Late Born Hawaiian Hula Instructor Appears in US Quarters | nation

Associated Press

HONOLULU (AP) — The late Hawaiian hula teacher Edith Kanaka’ole is among five women to be featured individually in a U.S. quarter next year as part of a program showcasing notable women on the other side of the coin.

The US Mint said on Wednesday that the other side of each quarter will feature George Washington.

It described Kanaka’ole, who died in 1978, as a composer, singer, dancer, teacher and entertainer.

“Their mo’olelo, or stories, served to salvage aspects of Hawaiian history, customs, and traditions that were disappearing due to the cultural bigotry of the time,” says a press release.

The Edith Kanaka’ole Foundation in Hilo, established in 1990 to continue the teachings of her and her husband Luka Kanaka’ole, said she was recognized as an “outstanding practitioner of modern Hawaiian culture and language”.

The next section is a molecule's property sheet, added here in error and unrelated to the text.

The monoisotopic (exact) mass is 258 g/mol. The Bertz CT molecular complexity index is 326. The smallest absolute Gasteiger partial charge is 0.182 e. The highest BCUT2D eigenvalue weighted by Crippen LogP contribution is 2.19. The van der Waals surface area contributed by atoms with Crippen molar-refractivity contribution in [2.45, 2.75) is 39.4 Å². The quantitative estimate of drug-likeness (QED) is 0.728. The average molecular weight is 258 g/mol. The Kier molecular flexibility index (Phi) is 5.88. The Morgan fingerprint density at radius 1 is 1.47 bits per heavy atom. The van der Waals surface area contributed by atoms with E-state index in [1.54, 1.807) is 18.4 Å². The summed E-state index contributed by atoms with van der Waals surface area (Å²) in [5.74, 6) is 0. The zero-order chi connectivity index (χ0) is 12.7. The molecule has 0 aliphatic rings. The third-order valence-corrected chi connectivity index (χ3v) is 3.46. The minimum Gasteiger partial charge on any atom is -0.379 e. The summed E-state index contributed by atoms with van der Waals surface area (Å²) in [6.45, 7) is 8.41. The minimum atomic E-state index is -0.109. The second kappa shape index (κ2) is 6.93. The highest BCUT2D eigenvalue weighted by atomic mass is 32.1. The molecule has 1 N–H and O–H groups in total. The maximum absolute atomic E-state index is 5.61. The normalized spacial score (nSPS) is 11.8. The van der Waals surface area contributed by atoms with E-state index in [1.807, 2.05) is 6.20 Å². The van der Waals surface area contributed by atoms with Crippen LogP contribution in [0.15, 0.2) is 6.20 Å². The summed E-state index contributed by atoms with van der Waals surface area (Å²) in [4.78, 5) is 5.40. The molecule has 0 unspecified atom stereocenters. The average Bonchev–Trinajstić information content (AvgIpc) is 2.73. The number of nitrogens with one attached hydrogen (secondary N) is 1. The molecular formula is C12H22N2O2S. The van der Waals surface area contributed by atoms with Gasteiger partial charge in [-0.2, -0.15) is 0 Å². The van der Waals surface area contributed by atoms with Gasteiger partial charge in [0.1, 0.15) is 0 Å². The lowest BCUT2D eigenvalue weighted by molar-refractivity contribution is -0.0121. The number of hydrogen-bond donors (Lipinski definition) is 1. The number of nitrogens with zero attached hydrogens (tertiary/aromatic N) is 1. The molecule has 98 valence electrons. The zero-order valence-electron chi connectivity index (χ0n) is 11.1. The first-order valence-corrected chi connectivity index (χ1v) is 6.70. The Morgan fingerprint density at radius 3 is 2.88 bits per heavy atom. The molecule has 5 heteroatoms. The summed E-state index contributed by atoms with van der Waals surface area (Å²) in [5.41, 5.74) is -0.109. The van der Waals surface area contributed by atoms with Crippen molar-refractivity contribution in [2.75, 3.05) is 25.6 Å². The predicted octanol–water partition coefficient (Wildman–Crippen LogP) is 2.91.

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The US Mint said the other four women to appear on the coin next year were: Bessie Coleman, the first African American and first Native American pilot; Eleanor Roosevelt, First Lady and author; Jovita Id├ír, the Mexican-American journalist and activist; and Maria Tallchief, who was America’s first prima ballerina.

This year, the program is giving out coins with five more women, including poet Maya Angelou and astronaut Sally Ride.

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